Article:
The earliest history of Mother’s Day dates back to the ancient annual spring festival the Greeks dedicated to maternal goddesses. The Greeks used the occasion to honour Rhea, wife of Cronus and the mother of many deities of Greek mythology.
Ancient Romans, too, celebrated a spring festival, called Hilaria dedicated to Cybele, a mother goddess. It may be noted that ceremonies in honour of Cybele began some 250 years before Christ was born. The celebration made on the Ides of March by making offerings in the temple of Cybele lasted for three days and included parades, games and masquerades. The celebrations were notorious enough that followers of Cybele were banished from Rome.
Early Christians celebrated a Mother’s Day of sorts during the festival on the fourth Sunday of Lent in honor of the Virgin Mary, the Mother of Christ.
Good Day ALL! I feel like singing Pharrell Williams’ “Happy” song this morning because we have had some human angels do donations overnight and our Swim for Hope fundraising effort has climbed quite a bit.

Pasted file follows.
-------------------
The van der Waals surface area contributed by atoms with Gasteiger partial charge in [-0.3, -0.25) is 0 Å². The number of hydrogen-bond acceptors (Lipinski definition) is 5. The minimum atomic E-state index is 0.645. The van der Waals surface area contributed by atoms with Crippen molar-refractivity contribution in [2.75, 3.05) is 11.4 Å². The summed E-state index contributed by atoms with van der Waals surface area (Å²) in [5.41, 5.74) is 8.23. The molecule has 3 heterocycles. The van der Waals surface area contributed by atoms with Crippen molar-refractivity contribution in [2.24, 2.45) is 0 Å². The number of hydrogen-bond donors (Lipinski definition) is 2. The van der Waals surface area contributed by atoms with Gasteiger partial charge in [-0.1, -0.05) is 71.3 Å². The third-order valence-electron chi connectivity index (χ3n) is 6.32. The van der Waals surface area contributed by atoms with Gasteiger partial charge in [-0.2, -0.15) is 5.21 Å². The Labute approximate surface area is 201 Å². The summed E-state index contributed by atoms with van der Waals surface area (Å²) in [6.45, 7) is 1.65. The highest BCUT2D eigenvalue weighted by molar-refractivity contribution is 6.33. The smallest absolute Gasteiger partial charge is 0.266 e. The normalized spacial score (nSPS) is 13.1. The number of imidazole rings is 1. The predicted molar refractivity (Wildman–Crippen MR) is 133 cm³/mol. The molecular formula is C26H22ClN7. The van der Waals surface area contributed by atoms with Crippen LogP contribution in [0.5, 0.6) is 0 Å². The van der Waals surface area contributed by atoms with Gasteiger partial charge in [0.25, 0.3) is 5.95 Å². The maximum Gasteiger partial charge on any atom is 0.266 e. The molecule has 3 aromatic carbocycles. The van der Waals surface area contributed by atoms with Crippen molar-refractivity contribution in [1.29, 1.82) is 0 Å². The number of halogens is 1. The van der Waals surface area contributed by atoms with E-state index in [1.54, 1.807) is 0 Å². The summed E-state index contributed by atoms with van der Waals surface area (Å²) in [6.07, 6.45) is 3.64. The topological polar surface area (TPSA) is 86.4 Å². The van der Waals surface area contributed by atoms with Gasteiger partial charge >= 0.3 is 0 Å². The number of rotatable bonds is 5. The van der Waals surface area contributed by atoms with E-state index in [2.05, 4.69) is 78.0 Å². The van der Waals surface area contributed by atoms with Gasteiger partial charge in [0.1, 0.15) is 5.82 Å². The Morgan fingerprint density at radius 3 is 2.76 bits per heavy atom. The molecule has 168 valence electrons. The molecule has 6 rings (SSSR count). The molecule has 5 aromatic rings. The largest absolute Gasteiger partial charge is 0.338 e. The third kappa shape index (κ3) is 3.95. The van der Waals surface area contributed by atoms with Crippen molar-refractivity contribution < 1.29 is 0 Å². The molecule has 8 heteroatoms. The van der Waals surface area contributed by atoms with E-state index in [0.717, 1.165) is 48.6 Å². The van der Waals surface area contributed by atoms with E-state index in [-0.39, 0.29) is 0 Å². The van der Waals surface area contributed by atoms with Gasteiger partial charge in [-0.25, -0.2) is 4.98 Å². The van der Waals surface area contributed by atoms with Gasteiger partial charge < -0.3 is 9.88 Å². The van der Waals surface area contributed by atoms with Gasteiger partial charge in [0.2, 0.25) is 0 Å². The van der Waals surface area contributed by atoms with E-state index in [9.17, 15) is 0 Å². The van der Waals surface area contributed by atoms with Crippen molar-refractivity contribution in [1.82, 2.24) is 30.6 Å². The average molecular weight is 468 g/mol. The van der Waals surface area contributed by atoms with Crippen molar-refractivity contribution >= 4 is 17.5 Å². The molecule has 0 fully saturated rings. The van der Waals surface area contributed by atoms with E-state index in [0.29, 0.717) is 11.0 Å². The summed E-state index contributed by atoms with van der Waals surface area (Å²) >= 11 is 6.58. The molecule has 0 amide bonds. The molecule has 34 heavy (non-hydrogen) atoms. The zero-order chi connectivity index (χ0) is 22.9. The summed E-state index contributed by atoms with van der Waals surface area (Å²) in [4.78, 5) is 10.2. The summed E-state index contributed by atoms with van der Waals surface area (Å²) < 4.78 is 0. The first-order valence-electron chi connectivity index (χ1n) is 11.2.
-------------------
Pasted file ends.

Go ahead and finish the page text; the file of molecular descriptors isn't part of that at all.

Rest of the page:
Donating to this worthy cause is your way of helping us to help more Children with Cancer by honouring the COURAGEOUS efforts of the 17 swimmers that took on the rough, icy seas of the Cape of Storms in the EPIC 8km Cape Point Rounding last Friday!
In actual fact, I think that is exactly what I WILL do… sing along with me now…
It might seem crazy what I’m ’bout to say
Sunshine she’s here, you can take a break
I’m a hot air balloon that could go to space
With the air, like I don’t care baby by the way
Because I’m happy
Clap along if you feel like a room without a roof
Because I’m happy
Clap along if you feel like happiness is the truth
Good Morning ALL, it is SO exciting to see the figures in our Swim for Hope fundraising effort climbing slowly day by day… we SO want to make our target this year so that more Little Fighters can be helped.
Donating to this worthy cause is your way of helping Children with Cancer by honouring the EPIC efforts of the 17 swimmers that took on the rough, icy seas of the Cape of Storms in the Extreme 8km Cape Point Rounding last Friday!
Just to get you a bit more motivated, here are some more details about the event and some photos so that you can see exactly what these heroes of ours had to face: